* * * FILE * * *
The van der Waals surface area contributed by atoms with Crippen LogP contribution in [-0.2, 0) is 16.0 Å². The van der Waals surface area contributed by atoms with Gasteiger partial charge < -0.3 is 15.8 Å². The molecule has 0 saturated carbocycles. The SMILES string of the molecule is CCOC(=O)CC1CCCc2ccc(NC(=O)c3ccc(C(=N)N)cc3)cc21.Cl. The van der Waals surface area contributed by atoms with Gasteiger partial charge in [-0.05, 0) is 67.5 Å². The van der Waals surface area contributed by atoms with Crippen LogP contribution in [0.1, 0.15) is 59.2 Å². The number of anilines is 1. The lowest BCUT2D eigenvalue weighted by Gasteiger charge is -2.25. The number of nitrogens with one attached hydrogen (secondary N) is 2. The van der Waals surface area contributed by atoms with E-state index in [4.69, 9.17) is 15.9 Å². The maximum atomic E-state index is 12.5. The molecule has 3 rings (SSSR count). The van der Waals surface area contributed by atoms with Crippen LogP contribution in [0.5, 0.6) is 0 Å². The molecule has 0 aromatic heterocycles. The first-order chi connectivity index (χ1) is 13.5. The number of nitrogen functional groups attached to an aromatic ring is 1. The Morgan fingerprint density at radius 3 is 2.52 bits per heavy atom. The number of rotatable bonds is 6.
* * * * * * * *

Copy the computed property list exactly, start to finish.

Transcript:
The van der Waals surface area contributed by atoms with Crippen LogP contribution in [-0.2, 0) is 16.0 Å². The van der Waals surface area contributed by atoms with Gasteiger partial charge < -0.3 is 15.8 Å². The molecule has 0 saturated carbocycles. The SMILES string of the molecule is CCOC(=O)CC1CCCc2ccc(NC(=O)c3ccc(C(=N)N)cc3)cc21.Cl. The van der Waals surface area contributed by atoms with Gasteiger partial charge in [-0.05, 0) is 67.5 Å². The van der Waals surface area contributed by atoms with Crippen LogP contribution in [0.1, 0.15) is 59.2 Å². The number of anilines is 1. The lowest BCUT2D eigenvalue weighted by Gasteiger charge is -2.25. The number of nitrogens with one attached hydrogen (secondary N) is 2. The van der Waals surface area contributed by atoms with E-state index in [4.69, 9.17) is 15.9 Å². The maximum atomic E-state index is 12.5. The molecule has 3 rings (SSSR count). The van der Waals surface area contributed by atoms with Crippen LogP contribution in [0.5, 0.6) is 0 Å². The molecule has 0 aromatic heterocycles. The first-order chi connectivity index (χ1) is 13.5. The number of nitrogen functional groups attached to an aromatic ring is 1. The Morgan fingerprint density at radius 3 is 2.52 bits per heavy atom. The number of rotatable bonds is 6.